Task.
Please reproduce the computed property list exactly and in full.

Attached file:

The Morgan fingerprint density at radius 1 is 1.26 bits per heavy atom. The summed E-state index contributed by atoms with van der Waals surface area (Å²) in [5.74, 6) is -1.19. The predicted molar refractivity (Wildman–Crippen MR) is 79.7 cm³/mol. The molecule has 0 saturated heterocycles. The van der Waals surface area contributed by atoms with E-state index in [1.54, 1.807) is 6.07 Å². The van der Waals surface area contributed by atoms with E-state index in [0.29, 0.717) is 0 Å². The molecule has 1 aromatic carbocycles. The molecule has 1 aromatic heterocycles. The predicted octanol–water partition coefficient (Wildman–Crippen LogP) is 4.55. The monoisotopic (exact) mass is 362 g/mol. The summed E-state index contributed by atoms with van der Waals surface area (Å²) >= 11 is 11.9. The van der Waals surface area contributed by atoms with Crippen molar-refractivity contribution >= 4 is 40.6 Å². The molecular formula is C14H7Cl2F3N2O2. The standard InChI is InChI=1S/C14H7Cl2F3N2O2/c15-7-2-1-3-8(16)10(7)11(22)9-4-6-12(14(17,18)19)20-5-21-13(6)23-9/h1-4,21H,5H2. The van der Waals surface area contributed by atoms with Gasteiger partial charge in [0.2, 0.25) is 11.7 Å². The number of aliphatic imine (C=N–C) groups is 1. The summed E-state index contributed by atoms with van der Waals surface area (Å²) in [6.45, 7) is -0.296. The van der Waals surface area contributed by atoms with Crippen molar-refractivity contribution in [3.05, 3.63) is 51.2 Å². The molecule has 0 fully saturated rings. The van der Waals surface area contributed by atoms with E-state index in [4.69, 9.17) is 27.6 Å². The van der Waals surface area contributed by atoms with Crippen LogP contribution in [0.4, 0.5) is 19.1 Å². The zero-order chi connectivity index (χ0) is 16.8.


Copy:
The Morgan fingerprint density at radius 1 is 1.26 bits per heavy atom. The summed E-state index contributed by atoms with van der Waals surface area (Å²) in [5.74, 6) is -1.19. The predicted molar refractivity (Wildman–Crippen MR) is 79.7 cm³/mol. The molecule has 0 saturated heterocycles. The van der Waals surface area contributed by atoms with E-state index in [1.54, 1.807) is 6.07 Å². The van der Waals surface area contributed by atoms with E-state index in [0.29, 0.717) is 0 Å². The molecule has 1 aromatic carbocycles. The molecule has 1 aromatic heterocycles. The predicted octanol–water partition coefficient (Wildman–Crippen LogP) is 4.55. The monoisotopic (exact) mass is 362 g/mol. The summed E-state index contributed by atoms with van der Waals surface area (Å²) >= 11 is 11.9. The van der Waals surface area contributed by atoms with Crippen molar-refractivity contribution >= 4 is 40.6 Å². The molecular formula is C14H7Cl2F3N2O2. The standard InChI is InChI=1S/C14H7Cl2F3N2O2/c15-7-2-1-3-8(16)10(7)11(22)9-4-6-12(14(17,18)19)20-5-21-13(6)23-9/h1-4,21H,5H2. The van der Waals surface area contributed by atoms with Gasteiger partial charge in [0.2, 0.25) is 11.7 Å². The number of aliphatic imine (C=N–C) groups is 1. The summed E-state index contributed by atoms with van der Waals surface area (Å²) in [6.45, 7) is -0.296. The van der Waals surface area contributed by atoms with Crippen molar-refractivity contribution in [3.05, 3.63) is 51.2 Å². The molecule has 0 fully saturated rings. The van der Waals surface area contributed by atoms with E-state index in [4.69, 9.17) is 27.6 Å². The van der Waals surface area contributed by atoms with Crippen LogP contribution in [0.4, 0.5) is 19.1 Å². The zero-order chi connectivity index (χ0) is 16.8.